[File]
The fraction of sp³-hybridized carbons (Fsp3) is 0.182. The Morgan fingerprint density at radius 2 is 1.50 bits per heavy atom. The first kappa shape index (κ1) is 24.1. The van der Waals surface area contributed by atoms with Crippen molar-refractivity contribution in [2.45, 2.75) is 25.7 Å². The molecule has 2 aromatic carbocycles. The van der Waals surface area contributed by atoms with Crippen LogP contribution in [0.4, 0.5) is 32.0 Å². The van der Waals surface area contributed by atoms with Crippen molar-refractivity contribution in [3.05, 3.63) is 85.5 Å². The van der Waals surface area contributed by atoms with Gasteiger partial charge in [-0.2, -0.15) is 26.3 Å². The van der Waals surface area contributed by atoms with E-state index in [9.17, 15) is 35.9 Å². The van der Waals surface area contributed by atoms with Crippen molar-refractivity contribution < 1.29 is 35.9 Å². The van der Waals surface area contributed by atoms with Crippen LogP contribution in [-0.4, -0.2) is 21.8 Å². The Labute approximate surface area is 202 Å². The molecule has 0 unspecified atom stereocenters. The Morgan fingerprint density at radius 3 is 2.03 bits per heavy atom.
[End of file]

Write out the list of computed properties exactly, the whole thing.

The fraction of sp³-hybridized carbons (Fsp3) is 0.182. The Morgan fingerprint density at radius 2 is 1.50 bits per heavy atom. The first kappa shape index (κ1) is 24.1. The van der Waals surface area contributed by atoms with Crippen molar-refractivity contribution in [2.45, 2.75) is 25.7 Å². The molecule has 2 aromatic carbocycles. The van der Waals surface area contributed by atoms with Crippen LogP contribution in [0.4, 0.5) is 32.0 Å². The van der Waals surface area contributed by atoms with Crippen molar-refractivity contribution in [3.05, 3.63) is 85.5 Å². The van der Waals surface area contributed by atoms with Gasteiger partial charge in [-0.2, -0.15) is 26.3 Å². The van der Waals surface area contributed by atoms with E-state index in [9.17, 15) is 35.9 Å². The van der Waals surface area contributed by atoms with Crippen molar-refractivity contribution < 1.29 is 35.9 Å². The van der Waals surface area contributed by atoms with Crippen LogP contribution in [-0.4, -0.2) is 21.8 Å². The Labute approximate surface area is 202 Å². The molecule has 0 unspecified atom stereocenters. The Morgan fingerprint density at radius 3 is 2.03 bits per heavy atom.